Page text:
While I was designing our Christmas cards, I thought about doing something math-related, and the obvious choice was to use some variant of the Penrose tiling as the background. I took the card in a different direction, but the process gave me an opportunity to reflect on life with a new baby.
An aperiodic tiling, among which the Penrose tiling is the most famous, is a way of covering space with simple geometric shapes, with an interesting feature–you could go on forever in every direction, and there would never be a repetitive pattern. No region would ever look exactly like another (as long as you’re looking at regions that contain more than a few tiles). There are ways of doing this that use just two different tile shapes, which astonishes me. That’s not to say that different areas don’t look similar–that’s unavoidable–but they’re never exact copies. I see a similarity with an infant’s life. Although his repertoire has been growing, it used to be that Roman could only do about four things: eat, sleep, cry, and (rarely) be calmly awake. Every day is a mix of those activities that is sometimes frustratingly repetitive, but never exactly the same. We have to keep on our toes and adapt as best we can, which isn’t easy but is certainly preferable to the monotony of doing exactly the same thing over and over again.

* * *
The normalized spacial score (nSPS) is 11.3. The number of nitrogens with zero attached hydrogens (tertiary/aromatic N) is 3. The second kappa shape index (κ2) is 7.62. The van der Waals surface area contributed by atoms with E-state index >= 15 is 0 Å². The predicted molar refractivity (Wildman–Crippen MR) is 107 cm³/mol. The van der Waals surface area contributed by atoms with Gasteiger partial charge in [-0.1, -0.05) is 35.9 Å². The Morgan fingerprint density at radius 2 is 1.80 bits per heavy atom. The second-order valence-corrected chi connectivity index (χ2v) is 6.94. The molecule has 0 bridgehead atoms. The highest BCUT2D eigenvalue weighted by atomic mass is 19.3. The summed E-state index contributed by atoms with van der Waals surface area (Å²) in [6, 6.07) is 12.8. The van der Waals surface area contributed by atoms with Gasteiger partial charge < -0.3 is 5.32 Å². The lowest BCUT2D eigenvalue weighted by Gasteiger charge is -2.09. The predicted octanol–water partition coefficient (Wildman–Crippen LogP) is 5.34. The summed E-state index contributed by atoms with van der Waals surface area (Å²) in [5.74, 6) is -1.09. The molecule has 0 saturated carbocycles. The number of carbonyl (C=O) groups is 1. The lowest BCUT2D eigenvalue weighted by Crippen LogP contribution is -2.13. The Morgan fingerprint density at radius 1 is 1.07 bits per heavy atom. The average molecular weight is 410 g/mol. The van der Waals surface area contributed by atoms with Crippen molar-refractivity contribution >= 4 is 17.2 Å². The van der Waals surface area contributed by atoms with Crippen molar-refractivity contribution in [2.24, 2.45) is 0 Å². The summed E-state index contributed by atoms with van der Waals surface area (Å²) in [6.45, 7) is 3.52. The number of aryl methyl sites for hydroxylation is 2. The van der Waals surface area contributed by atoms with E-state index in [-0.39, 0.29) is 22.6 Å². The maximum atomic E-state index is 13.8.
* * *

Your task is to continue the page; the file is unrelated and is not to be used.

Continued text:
There is a point to all of this rambling. How can we be sure that a tiling really is aperiodic? What if there’s some spot out in the distance, out close to infinity where nobody has charted yet, where everything looks just the same as it does right here? One way of proving that can’t happen is to show that a tiling has hierarchical structure–certain motifs that reappear at ever-increasing scales. If the pattern of tiles ever repeated, then there would be a largest motif size that it could contain, so if the maximum size of the motif is unlimited the tiles can never repeat. It’s similar to an argument that proves that there are infinitely many prime numbers. Down in the trenches, holding Roman while he’s going through another bout of inconsolable screaming, it’s hard to understand what’s going on. Every day we lay another few tiles that help to expose the larger structure, and hope that the actions we take will effect positive influence on the larger structures of personality and character.